Friday, November 12, 2004

Fun with correlation

Since the election, I keep seeing maps of how places voted and other correlations. I'll get to that in a minute.

Before the election, I heard Zogby say that the biggest predictor of how someone will vote is whether that person is married or single (never married). This leaves out people who used to be married, but set that aside. It just makes my head spin that that is what really sets Bush voters from Kerry voters. I quote:
In a blue state, you are seven points more likely to be single, never married, and, let me tell you, we talk about a gender gap in politics, but it's minuscule compared to the married-single gap.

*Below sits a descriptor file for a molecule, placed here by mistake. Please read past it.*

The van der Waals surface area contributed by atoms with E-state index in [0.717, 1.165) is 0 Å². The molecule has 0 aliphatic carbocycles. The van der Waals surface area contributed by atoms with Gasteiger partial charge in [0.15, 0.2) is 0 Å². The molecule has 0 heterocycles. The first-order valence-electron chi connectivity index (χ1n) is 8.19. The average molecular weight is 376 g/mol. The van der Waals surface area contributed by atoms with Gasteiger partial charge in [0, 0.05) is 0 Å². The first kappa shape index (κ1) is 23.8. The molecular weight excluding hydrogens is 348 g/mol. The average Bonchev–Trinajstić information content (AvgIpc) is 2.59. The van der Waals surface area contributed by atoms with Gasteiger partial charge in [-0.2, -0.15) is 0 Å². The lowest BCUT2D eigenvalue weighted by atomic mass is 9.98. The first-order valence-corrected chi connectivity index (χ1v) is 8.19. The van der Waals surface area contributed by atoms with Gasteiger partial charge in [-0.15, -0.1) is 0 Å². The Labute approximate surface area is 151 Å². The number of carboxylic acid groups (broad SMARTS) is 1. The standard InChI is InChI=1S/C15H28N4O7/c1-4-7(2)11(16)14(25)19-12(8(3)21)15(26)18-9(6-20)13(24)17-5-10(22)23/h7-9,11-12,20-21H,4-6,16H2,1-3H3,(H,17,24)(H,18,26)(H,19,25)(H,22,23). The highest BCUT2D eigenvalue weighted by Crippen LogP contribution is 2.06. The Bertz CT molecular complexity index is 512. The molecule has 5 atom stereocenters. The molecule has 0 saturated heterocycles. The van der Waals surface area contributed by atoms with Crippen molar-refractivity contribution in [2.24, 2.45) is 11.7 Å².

Of course, correlation is not causation, but that didn't stop someone from trying to correlate red states with low IQ, which was then debunked. Then someone correlated red states with generosity. I also saw a table showing that states with the highest mean income voted mostly for Kerry, but I can't find it again, so you don't get the benefit of a link.

I haven't even gotten to the fun part yet.

"Maps and cartograms of the 2004 US presidential election results" starts with the usual red/blue map one might see on a national news broadcast and then proceeds to twist that map in various ways, such as making the sizes of states on the map proportional to their populations. I also saw similar maps here, here, and here.

And finally, the biggest stretch from correlation to causation, a map comparing states that voted for Bush to states that had slaves before the Civil War.
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